Friday, February 20, 2015

The Zadie Walk

I’m reading a fine book by someone I know (Dee Coulter) titled Original Mind: Uncovering Your Natural Brilliance. In an early chapter titled, “Reclaiming Our Earliest Mind,” Dee suggests taking a walk with a child between the ages of 2 and 5 and letting them be the leader. She notes:

“As you enter the child’s world on this walk, notice the nature of the objects and activity the child attends to, how long the child attends to these matters, and the observations and discoveries the child seems to make. Notice also, what it does to your tempo and mental activity when you enter the child’s world in this way.”

It was serendipitous that I read this just before visiting my 3-year old granddaughter Zadie. I had the supreme pleasure of a day with just her and me and off we went for a long walk to a nearby park. Zadie chose to walk at the beginning and I held her hand while pushing the stroller, ready when needed. We made it a half-a-block before the stooped at the grated sewer and commented on the two holes and tunnels below ground and started throwing little sticks and leaves down through the grate. Instead of insisting we keep moving to the “destination” of the playground, I relaxed into the Zen traveler’s mode “Wherever you go, there you are.” From there, we paused at just-blooming daffodils, picked off sprigs of rosemary and made a little game of who would see the next plum tree in bloom. She asked questions about the homeless man rummaging for bottles in the recycling bin “(What’s that man doing?”), made comments about the little construction project (“We can’t play in that dirt. Nooo.”), noted stars hanging in windows and a cat sitting on a fence. I showed her the buds and flowers on the magnolia tree, the first hint of leaves next to the leftover brown crinkled autumn leaves still hanging, talked about the abstract concept of Spring in a language she kind of got (“This flower’s still waking up. That one is really awake!”). She noticed the bark of dogs and caw of crows and I started to also.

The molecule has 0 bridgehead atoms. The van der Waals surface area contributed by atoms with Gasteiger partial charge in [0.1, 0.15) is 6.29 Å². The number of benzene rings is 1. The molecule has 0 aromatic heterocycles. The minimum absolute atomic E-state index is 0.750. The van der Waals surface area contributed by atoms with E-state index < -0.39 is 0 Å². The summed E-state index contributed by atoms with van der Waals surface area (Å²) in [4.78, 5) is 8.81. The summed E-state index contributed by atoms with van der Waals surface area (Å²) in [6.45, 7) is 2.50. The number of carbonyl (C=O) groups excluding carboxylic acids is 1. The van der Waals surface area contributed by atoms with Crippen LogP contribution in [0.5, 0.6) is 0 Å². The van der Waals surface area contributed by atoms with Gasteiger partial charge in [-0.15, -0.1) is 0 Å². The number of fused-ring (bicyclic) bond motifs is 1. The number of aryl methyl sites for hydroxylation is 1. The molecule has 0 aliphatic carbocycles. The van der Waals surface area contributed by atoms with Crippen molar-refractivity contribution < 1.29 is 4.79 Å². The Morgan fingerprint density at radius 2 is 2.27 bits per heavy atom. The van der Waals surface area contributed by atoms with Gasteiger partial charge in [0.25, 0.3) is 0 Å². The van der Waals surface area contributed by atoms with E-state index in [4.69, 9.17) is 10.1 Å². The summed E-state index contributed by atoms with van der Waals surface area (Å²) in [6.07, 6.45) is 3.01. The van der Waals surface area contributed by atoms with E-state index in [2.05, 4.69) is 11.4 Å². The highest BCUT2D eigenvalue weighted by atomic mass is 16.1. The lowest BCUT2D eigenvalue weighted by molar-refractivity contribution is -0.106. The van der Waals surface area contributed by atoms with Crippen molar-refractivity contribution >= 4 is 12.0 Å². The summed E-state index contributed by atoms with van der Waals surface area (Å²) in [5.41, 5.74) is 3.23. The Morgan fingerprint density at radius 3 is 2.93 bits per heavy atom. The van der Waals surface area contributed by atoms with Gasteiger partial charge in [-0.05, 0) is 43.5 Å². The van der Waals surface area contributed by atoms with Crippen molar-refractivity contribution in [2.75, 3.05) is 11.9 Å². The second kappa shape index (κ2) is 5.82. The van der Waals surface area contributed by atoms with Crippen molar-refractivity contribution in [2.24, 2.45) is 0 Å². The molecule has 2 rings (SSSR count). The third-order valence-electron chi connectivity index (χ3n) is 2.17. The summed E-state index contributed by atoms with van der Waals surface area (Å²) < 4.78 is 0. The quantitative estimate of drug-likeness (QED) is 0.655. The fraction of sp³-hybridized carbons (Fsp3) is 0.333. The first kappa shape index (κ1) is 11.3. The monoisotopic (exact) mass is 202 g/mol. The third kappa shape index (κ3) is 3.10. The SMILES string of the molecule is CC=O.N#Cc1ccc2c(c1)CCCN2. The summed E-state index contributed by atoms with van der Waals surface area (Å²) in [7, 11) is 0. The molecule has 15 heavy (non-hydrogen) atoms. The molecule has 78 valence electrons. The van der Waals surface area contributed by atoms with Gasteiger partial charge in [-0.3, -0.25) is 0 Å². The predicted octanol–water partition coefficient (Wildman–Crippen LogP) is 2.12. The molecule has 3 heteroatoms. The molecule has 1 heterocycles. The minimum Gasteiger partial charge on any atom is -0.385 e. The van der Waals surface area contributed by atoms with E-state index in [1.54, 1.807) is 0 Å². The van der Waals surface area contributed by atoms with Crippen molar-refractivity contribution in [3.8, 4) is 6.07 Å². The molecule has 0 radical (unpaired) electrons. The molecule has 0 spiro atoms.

One hour later, we had walked ten blocks.

It was time for her Cliff bar snack and she agreed to eat it in the stroller while I picked up the pace. I immediately thought of wheeling my Mom in her wheelchair, also outside to look at flowers. We think we are caretaking the very young and very old, but if we look at it correctly, we are apprenticing ourselves to their slower way of moving through this world and seeing beyond the names we give things to the sensuality of experience. How much time we spend stressed and cursing in rush-hour traffic because we're late for a meeting we didn't particularly want to go to in the first place. We would do well to follow the example of the toddler and the octogenarian.

On we went to the playground and the usual yee-hah! of swings and slides and see-saws.
Took the bus back and laid down for a nap. I slept. She didn’t. Tonight should be fun.

So it is Spring in my heart, with my old dormant flowers slowly awakening, remembering the pace the Nature intended. And it’s lovely.

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